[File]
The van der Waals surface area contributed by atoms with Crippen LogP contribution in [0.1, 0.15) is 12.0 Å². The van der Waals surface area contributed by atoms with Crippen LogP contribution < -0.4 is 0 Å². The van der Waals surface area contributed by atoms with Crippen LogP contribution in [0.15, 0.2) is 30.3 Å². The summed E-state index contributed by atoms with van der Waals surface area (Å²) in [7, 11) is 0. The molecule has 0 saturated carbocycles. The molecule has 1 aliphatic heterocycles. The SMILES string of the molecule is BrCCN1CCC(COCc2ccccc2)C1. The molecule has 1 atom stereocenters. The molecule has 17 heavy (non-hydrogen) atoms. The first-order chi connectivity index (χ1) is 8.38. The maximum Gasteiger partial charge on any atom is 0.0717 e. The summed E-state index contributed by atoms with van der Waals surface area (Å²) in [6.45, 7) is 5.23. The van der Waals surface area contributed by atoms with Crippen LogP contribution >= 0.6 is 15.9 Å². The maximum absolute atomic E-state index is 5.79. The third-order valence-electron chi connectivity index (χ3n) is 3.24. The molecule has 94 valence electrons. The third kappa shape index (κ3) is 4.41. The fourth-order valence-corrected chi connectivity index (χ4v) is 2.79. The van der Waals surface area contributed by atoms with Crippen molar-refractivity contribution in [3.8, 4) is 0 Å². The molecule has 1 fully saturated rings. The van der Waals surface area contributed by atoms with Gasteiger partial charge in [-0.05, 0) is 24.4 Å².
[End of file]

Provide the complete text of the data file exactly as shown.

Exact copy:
The van der Waals surface area contributed by atoms with Crippen LogP contribution in [0.1, 0.15) is 12.0 Å². The van der Waals surface area contributed by atoms with Crippen LogP contribution < -0.4 is 0 Å². The van der Waals surface area contributed by atoms with Crippen LogP contribution in [0.15, 0.2) is 30.3 Å². The summed E-state index contributed by atoms with van der Waals surface area (Å²) in [7, 11) is 0. The molecule has 0 saturated carbocycles. The molecule has 1 aliphatic heterocycles. The SMILES string of the molecule is BrCCN1CCC(COCc2ccccc2)C1. The molecule has 1 atom stereocenters. The molecule has 17 heavy (non-hydrogen) atoms. The first-order chi connectivity index (χ1) is 8.38. The maximum Gasteiger partial charge on any atom is 0.0717 e. The summed E-state index contributed by atoms with van der Waals surface area (Å²) in [6.45, 7) is 5.23. The van der Waals surface area contributed by atoms with Crippen LogP contribution >= 0.6 is 15.9 Å². The maximum absolute atomic E-state index is 5.79. The third-order valence-electron chi connectivity index (χ3n) is 3.24. The molecule has 94 valence electrons. The third kappa shape index (κ3) is 4.41. The fourth-order valence-corrected chi connectivity index (χ4v) is 2.79. The van der Waals surface area contributed by atoms with Crippen molar-refractivity contribution in [3.8, 4) is 0 Å². The molecule has 1 fully saturated rings. The van der Waals surface area contributed by atoms with Gasteiger partial charge in [-0.05, 0) is 24.4 Å².